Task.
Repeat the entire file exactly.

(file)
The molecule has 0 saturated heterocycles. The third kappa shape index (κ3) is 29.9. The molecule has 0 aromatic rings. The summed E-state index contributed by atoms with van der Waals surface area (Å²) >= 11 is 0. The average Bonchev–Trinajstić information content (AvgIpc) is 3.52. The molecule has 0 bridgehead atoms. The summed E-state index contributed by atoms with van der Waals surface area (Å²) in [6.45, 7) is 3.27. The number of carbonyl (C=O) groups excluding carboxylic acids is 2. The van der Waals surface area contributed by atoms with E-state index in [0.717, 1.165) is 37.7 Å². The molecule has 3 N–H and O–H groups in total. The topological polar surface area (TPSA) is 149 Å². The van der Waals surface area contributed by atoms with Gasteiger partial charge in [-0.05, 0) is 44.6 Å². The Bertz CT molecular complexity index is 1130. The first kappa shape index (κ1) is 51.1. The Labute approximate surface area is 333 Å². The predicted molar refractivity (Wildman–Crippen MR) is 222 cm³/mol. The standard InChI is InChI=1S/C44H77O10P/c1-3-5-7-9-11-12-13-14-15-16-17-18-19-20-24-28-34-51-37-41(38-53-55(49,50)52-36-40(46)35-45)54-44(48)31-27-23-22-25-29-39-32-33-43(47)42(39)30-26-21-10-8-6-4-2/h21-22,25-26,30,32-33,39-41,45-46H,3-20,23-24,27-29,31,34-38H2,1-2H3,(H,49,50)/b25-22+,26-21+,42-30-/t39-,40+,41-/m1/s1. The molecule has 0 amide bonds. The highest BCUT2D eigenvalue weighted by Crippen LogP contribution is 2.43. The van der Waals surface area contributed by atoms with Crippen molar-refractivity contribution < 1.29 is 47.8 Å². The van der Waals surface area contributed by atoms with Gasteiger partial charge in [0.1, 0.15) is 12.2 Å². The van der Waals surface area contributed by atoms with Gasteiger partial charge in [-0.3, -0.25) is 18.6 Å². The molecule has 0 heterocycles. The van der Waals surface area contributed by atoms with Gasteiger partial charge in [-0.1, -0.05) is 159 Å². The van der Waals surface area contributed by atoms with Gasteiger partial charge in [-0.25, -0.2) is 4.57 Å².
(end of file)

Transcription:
The molecule has 0 saturated heterocycles. The third kappa shape index (κ3) is 29.9. The molecule has 0 aromatic rings. The summed E-state index contributed by atoms with van der Waals surface area (Å²) >= 11 is 0. The average Bonchev–Trinajstić information content (AvgIpc) is 3.52. The molecule has 0 bridgehead atoms. The summed E-state index contributed by atoms with van der Waals surface area (Å²) in [6.45, 7) is 3.27. The number of carbonyl (C=O) groups excluding carboxylic acids is 2. The van der Waals surface area contributed by atoms with E-state index in [0.717, 1.165) is 37.7 Å². The molecule has 3 N–H and O–H groups in total. The topological polar surface area (TPSA) is 149 Å². The van der Waals surface area contributed by atoms with Gasteiger partial charge in [-0.05, 0) is 44.6 Å². The Bertz CT molecular complexity index is 1130. The first kappa shape index (κ1) is 51.1. The Labute approximate surface area is 333 Å². The predicted molar refractivity (Wildman–Crippen MR) is 222 cm³/mol. The standard InChI is InChI=1S/C44H77O10P/c1-3-5-7-9-11-12-13-14-15-16-17-18-19-20-24-28-34-51-37-41(38-53-55(49,50)52-36-40(46)35-45)54-44(48)31-27-23-22-25-29-39-32-33-43(47)42(39)30-26-21-10-8-6-4-2/h21-22,25-26,30,32-33,39-41,45-46H,3-20,23-24,27-29,31,34-38H2,1-2H3,(H,49,50)/b25-22+,26-21+,42-30-/t39-,40+,41-/m1/s1. The molecule has 0 amide bonds. The highest BCUT2D eigenvalue weighted by Crippen LogP contribution is 2.43. The van der Waals surface area contributed by atoms with Crippen molar-refractivity contribution < 1.29 is 47.8 Å². The van der Waals surface area contributed by atoms with Gasteiger partial charge in [0.1, 0.15) is 12.2 Å². The van der Waals surface area contributed by atoms with Gasteiger partial charge in [-0.3, -0.25) is 18.6 Å². The molecule has 0 heterocycles. The van der Waals surface area contributed by atoms with Gasteiger partial charge in [-0.1, -0.05) is 159 Å². The van der Waals surface area contributed by atoms with Gasteiger partial charge in [-0.25, -0.2) is 4.57 Å².